Christian Group Cancels Event Featuring ‘Duck Dynasty’ Star Over the Robertsons’ Latest Business Venture
A Christian organization for at-risk youth in Tennessee has canceled a fundraiser event with “Duck Dynasty” star Willie Robertson after learning that one of America’s most famous families is getting into the wine business.
The Robertsons are set to begin selling “Duck Commander Wines” next month. Free Will Baptist Family Ministries in Greeneville., Tenn., said there was an inherent conflict between having Robertson appear and the organization’s mission of helping adolescents.
The organization told Fox News it harbors no ill feelings toward the “Duck Dynasty” clan, and is just worried about sending mixed messages.
“Our greatest responsibility is to the young people we serve,” development director Derek Bell said on the group’s Facebook page. “Therefore, we feel that in light of the recent news that the stars of the show ‘Duck Dynasty’ are partnering with Trinchero Family Estates to launch Duck Commander Wines, to continue with this event would send mixed messages to the young people who go through our Adolescent Drug and Alcohol program.”
The organization said half of the adolescents it works with go through a drug and alcohol program. A mostly teenage crowd was expected to turn out for the event, Fox reported.
“Our message must be consistent. The lives of those children may well hang in the balance,” Bell said.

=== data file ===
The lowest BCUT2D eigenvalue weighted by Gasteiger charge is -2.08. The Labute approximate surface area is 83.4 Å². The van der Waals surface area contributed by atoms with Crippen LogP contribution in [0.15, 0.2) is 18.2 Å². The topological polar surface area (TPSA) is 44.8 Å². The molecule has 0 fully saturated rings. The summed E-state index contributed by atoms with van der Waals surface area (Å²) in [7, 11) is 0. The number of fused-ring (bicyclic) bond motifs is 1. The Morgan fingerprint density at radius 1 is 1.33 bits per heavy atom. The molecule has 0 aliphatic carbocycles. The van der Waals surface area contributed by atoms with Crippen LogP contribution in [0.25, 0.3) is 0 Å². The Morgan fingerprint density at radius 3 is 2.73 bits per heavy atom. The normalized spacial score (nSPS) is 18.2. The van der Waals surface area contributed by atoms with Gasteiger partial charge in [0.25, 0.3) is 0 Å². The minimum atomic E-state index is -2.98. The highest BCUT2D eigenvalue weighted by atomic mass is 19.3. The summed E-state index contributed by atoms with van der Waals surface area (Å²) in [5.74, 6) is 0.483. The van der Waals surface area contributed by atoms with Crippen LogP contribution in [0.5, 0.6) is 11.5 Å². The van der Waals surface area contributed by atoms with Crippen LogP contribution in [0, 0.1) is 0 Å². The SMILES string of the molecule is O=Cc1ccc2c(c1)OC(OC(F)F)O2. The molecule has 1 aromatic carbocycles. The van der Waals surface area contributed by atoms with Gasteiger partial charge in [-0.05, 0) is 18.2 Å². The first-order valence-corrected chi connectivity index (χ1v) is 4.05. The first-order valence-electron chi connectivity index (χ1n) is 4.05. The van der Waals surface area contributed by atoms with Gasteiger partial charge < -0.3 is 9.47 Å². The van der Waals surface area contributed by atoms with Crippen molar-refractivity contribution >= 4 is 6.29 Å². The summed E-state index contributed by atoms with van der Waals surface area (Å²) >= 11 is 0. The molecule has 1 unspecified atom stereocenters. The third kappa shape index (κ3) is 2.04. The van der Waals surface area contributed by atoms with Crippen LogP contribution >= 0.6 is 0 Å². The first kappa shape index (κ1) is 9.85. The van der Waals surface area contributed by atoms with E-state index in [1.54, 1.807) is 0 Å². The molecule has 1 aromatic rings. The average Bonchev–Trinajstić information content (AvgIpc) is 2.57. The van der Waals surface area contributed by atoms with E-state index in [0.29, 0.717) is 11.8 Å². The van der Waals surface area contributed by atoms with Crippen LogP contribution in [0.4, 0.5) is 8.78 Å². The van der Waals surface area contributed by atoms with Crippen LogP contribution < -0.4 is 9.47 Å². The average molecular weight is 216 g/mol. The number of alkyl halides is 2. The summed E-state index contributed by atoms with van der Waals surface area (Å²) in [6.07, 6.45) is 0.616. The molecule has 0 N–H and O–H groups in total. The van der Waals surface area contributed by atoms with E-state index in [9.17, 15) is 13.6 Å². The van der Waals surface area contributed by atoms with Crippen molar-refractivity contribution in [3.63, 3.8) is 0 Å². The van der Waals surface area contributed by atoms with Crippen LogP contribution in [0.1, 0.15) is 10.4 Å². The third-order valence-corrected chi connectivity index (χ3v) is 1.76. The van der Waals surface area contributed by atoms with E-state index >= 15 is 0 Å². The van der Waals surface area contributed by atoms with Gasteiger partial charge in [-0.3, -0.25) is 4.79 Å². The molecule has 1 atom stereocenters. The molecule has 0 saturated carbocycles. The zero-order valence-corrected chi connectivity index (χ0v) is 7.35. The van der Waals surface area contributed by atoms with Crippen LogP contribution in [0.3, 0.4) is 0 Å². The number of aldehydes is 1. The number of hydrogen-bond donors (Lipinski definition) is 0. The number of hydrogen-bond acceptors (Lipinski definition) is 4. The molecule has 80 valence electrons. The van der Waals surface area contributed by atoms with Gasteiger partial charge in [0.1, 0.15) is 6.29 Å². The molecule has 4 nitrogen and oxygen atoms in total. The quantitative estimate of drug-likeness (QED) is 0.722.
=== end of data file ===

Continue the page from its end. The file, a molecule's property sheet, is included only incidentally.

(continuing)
The group apologized to anyone who had already purchased tickets for the April event; the venue, Viking Hall Civic Center, is currently offering refunds.
LOS ANGELES (AP) — It looked like a typical Sunday morning at any mega-church. Hundreds packed in for more than an hour of rousing music, an inspirational sermon, a reading and some quiet reflection. The only thing missing was God.
The inaugural Sunday Assembly in Los Angeles attracted more than 400 attendees, all bound by their belief in non-belief.
Sunday Assembly in Los Angeles (Image source: Twitter/Noah Wiles)
Hundreds of atheists and atheist-curious packed into a Hollywood auditorium for a boisterous service filled with live music, moments of reflection and an “inspirational talk, ” and some stand-up comedy by Jones, the movement’s co-founder.
During the service, attendees stomped their feet, clapped their hands and cheered as Jones and Evans led the group through rousing renditions of “Lean on Me,” ”Here Comes the Sun” and other hits that took the place of gospel songs. Congregants dissolved into laughter at a get-to-know-you game that involved clapping and slapping the hands of the person next to them and applauded as members of the audience spoke about community service projects they had started in LA.
At the end, volunteers passed cardboard boxes for donations as attendees mingled over coffee and pastries and children played on the floor.
James O’Keefe, the guerrilla videographer who helped bring down ACORN (the “community organizing” group that Barack Obama worked for as a lawyer and trainer) and got NPR’s president fired, is back.
This time, his undercover investigators focused on Obamacare’s “navigators,” the nearly 50,000 people who, in the words of the Department of Health and Human Services, “will serve as an in-person resource for Americans who want additional assistance in shopping for and enrolling in plans” on the Obamacare exchanges (at least when they’re finally working). The total value of grants doled out for nonprofits and community organizations to hire navigators has topped $67 million nationwide, and some of the money is going to a group run by ACORN’s highly controversial founder.